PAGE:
It was after 5 p.m. and I had a meeting scheduled with a prospective client. As a full time employee, it was the only time of the day she could meet with me. We exchanged pleasantries, I offered her a choice of tea or coffee and waited with abated breath, hoping that she would say tea – I can’t make coffee to save my life. “Tea” she said, “that should help me to relax.” Shoot, I am not as prepared as I am normally – I had forgotten to put the kettle on before her arrival.
There was no point going back and forth to the meeting room while the water boiled, so I stayed in the kitchen, while my visitor was in the meeting room – alone. Have you ever noticed how long water for two cups of tea takes to boil when you are waiting on it?
With the tea ready, I was back in the meeting room. “That took a long time,” she said. Was it really a long time? I thought it was my imagination, now I felt badly. She proceeded to tell me that she couldn’t recall the last time she was left alone with her thoughts and how frightening it was. She couldn’t recall the last time she had a chance to really exhale – the time left alone, though scary, was like paradise.
My prospect was only in her 30’s but she was one of many women commonly referred to as the “Sandwich Generation.” She was married, with three children, and was the primary caregiver for her mother. Four months prior to our meeting, she called to check on her mother one morning and after several unsuccessful attempts, called 911 for fear something was wrong. Her mother was found suffering from a heart attack and had been in the hospital since then. She was later diagnosed with a brain tumor. Her mother also had a stroke three years before, and it took another several years before she regained partial independence.
This was the first time she was telling the story in its entirety. She had not had the time to sit and think about it, much less discuss it. Needless to say, she felt like she was drowning as she struggled to cope with her many different roles and she was now worried that her own health was at risk.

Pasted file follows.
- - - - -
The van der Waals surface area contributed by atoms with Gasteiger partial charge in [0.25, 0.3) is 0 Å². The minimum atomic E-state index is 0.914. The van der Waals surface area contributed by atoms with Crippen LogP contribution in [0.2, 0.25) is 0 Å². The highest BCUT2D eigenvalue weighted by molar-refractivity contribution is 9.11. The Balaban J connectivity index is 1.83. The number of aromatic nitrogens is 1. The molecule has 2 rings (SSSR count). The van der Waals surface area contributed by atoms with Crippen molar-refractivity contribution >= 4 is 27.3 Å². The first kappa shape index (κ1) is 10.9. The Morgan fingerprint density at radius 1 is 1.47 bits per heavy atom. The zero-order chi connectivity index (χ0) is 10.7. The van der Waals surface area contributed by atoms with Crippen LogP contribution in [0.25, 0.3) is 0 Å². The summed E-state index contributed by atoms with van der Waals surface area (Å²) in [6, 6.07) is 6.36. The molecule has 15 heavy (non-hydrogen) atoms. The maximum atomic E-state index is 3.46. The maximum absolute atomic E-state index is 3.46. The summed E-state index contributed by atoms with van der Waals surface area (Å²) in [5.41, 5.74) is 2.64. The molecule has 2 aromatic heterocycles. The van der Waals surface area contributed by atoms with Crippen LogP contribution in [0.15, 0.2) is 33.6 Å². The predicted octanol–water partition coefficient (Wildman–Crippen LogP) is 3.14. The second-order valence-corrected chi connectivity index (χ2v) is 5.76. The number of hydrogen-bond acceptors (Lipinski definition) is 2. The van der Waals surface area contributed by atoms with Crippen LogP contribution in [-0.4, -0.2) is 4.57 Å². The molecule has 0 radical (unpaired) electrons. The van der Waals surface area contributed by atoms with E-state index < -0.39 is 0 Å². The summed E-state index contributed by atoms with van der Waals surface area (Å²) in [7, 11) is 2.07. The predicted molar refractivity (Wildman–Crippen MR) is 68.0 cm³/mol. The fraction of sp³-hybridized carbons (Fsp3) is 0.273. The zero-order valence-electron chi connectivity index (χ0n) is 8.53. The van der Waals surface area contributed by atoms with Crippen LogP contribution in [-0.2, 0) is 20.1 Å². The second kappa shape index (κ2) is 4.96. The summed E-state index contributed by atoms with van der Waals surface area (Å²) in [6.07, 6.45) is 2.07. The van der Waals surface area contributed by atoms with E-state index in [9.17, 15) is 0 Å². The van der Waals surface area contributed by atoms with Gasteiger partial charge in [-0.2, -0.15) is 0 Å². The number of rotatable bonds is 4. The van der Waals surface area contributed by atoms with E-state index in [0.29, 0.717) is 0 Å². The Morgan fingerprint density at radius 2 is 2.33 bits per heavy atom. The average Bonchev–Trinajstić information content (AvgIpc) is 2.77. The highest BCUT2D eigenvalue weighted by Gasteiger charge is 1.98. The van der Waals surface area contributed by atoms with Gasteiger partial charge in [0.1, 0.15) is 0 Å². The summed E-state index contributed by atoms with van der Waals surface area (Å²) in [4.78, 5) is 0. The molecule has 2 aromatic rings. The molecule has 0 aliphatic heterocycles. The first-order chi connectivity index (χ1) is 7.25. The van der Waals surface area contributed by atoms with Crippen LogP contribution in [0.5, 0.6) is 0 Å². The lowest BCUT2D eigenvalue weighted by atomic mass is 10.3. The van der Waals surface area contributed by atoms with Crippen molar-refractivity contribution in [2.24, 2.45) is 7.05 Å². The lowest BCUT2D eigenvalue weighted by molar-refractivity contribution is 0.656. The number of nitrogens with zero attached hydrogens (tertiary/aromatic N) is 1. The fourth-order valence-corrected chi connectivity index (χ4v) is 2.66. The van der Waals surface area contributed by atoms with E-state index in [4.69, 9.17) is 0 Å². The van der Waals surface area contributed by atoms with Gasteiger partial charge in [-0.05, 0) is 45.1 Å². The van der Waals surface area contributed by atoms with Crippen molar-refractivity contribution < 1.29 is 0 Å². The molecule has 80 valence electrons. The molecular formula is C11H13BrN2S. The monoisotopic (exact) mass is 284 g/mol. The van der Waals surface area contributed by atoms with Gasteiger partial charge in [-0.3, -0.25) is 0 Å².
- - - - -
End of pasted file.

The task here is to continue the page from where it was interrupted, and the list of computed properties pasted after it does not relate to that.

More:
She had come to us to find out how we could help her mother after she was discharged from the hospital. She had 101 questions, and had no idea where to find the answers. She was relieved to know that we provided free, no obligation consultation to people who are caring for the sick or the elderly.
My heart went out to this woman, because she could have been my sister and not for a moment could I imagine what it would be like in her shoes. The sad fact remains however, that there is a growing number of women in this situation. I say women, not to imply that men are not caught between caring for two generations as well, but because it is a statistical fact that women are the primary caregivers for both children and the elderly.
It is also a fact that women suffer from more stress induced illnesses than men. As an employer of mainly women who are providing care to people with mental or physical disabilities, I often tell my staff, “There’s no point caring to death, because when you are dead, you are no good to anyone.” To the many women who are also care providers, I say the same, “Take care of number one – YOU!”
Opal Rowe, MSc, MBA, CPCA is Director of Living Assistance Services, GTA North.